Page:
“Yes, that’s true,” she agreed tranquilly.
He didn’t go in. He was coming back at nine o’clock and he wanted to keep himself fresh and new for the thing he must say then.
“When you’re safe inside, just show yourself in that window.”
“All right. Good-by, dads, dads, dads, dads.”
He waited in the dark street until she appeared, all warm and glowing, in the window above and kissed her fingers out into the night.
They were waiting. Marion sat behind the coffee service in a dignified black dinner dress that just faintly suggested mourning. Lincoln was walking up and down with the animation of one who had already been talking. They were as anxious as he was to get into the question. He opened it almost immediately:
“I suppose you know what I want to see you about–why I really came to Paris.”
Marion played with the black stars on her necklace and frowned.
“I’m awfully anxious to have a home,” he continued.”And I’m awfully anxious to have Honoria in it. I appreciate your taking in Honoria for her mother’s sake, but things have changed now”–he hesitated and then continued more forcibly–”changed radically with me, and I want to ask you to reconsider the matter. It would be silly for me to deny that about three years ago I was acting badly–”
Marion looked up at him with hard eyes.
“–but all that’s over. As I told you, I haven’t had more than a drink a day for over a year, and I take that drink deliberately, so that the idea of alcohol won’t get too big in my imagination. You see the idea?”
“No,” said Marion succinctly.
“It’s a sort of stunt I set myself. It keeps the matter in proportion.”
“I get you,” said Lincoln.”You don’t want to admit it’s got any attraction for you.”
“Something like that. Sometimes I forget and don’t take it. But I try to take it. Anyhow, I couldn’t afford to drink in my position. The people I represent are more than satisfied with what I’ve done, and I’m bringing my sister over from Burlington to keep house for me, and I want awfully to have Honoria too. You know that even when her mother and I weren’t getting along well we never let anything that happened touch Honoria. I know she’s fond of me and I know I’m able to take care of her and–well, there you are. How do you feel about it?”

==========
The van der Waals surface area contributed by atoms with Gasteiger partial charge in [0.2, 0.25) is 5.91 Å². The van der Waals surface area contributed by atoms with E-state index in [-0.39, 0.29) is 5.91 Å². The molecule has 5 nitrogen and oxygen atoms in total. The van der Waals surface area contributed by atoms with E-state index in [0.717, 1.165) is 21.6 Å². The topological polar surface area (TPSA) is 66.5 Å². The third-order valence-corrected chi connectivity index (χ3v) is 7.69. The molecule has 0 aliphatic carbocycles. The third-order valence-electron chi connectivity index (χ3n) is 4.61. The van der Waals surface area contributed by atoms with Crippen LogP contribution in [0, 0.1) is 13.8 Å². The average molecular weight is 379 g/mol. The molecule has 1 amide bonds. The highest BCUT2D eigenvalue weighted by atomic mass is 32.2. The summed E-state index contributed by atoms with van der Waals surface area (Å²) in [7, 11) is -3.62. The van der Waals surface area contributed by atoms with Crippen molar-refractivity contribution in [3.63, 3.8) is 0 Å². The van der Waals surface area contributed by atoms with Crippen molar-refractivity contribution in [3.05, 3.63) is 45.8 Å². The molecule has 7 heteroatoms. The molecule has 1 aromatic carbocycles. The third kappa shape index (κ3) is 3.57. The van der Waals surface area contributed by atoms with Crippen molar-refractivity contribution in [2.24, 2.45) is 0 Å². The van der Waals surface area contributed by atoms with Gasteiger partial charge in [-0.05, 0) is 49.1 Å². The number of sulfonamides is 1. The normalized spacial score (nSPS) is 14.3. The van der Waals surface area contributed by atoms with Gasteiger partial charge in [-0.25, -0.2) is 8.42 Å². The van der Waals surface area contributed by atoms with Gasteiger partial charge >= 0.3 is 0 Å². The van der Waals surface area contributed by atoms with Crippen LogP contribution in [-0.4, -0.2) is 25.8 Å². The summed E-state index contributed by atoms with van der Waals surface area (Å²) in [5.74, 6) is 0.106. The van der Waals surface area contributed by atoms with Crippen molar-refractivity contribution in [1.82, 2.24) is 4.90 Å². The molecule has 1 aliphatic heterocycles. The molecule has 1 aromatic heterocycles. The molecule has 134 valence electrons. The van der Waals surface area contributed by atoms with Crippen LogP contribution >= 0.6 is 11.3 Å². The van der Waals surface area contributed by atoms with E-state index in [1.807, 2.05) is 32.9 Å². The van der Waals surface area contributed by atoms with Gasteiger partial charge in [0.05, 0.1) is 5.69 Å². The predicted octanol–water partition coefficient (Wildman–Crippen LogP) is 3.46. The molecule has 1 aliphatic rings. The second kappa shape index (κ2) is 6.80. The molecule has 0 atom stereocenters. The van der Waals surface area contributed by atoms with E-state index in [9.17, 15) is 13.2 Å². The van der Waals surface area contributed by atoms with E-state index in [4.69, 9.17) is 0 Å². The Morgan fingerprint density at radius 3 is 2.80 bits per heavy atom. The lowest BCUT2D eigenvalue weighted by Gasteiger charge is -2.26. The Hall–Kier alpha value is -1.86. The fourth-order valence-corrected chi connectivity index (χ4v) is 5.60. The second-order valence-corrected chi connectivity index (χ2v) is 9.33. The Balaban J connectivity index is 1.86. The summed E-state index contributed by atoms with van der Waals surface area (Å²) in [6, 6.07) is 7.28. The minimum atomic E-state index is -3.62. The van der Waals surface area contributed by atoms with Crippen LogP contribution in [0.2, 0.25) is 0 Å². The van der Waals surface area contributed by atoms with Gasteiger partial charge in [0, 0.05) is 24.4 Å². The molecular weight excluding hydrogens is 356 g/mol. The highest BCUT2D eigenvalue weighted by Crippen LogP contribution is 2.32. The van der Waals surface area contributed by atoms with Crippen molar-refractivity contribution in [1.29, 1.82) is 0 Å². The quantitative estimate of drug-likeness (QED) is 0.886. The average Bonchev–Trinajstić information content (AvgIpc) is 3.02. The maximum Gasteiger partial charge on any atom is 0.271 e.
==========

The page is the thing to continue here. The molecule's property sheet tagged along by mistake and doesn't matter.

He knew that now he would have to take a beating. It would last an hour or two hours, and it would be difficult, but if he modulated his inevitable resentment to the chastened attitude of the reformed sinner, he might win his point in the end.
Keep your temper, he told himself. You don’t want to be justified. You want Honoria.
Lincoln spoke first: “We’ve been talking it over ever since we got your letter last month. We’re happy to have Honoria here. She’s a dear little thing, and we’re glad to be able to help her, but of course that isn’t the question–”
Marion interrupted suddenly.”How long are you going to stay sober, Charlie?” she asked.
“Permanently, I hope.”
“How can anybody count on that?”
“You know I never did drink heavily until I gave up business and came over here with nothing to do. Then Helen and I began to run around with–”
“Please leave Helen out of it. I can’t bear to hear you talk about her like that.”
He stared at her grimly; he had never been certain how fond of each other the sisters were in life.
“My drinking only lasted about a year and a half–from the time we came over until I–collapsed.”
“It was time enough.”
“It was time enough,” he agreed.
“My duty is entirely to Helen,” she said.”I try to think what she would have wanted me to do. Frankly, from the night you did that terrible thing you haven’t really existed for me. I can’t help that. She was my sister.”
“When she was dying she asked me to look out for Honoria. If you hadn’t been in a sanitarium then, it might have helped matters.”
He had no answer.
“I’ll never in my life be able to forget the morning when Helen knocked at my door, soaked to the skin and shivering, and said you’d locked her out.”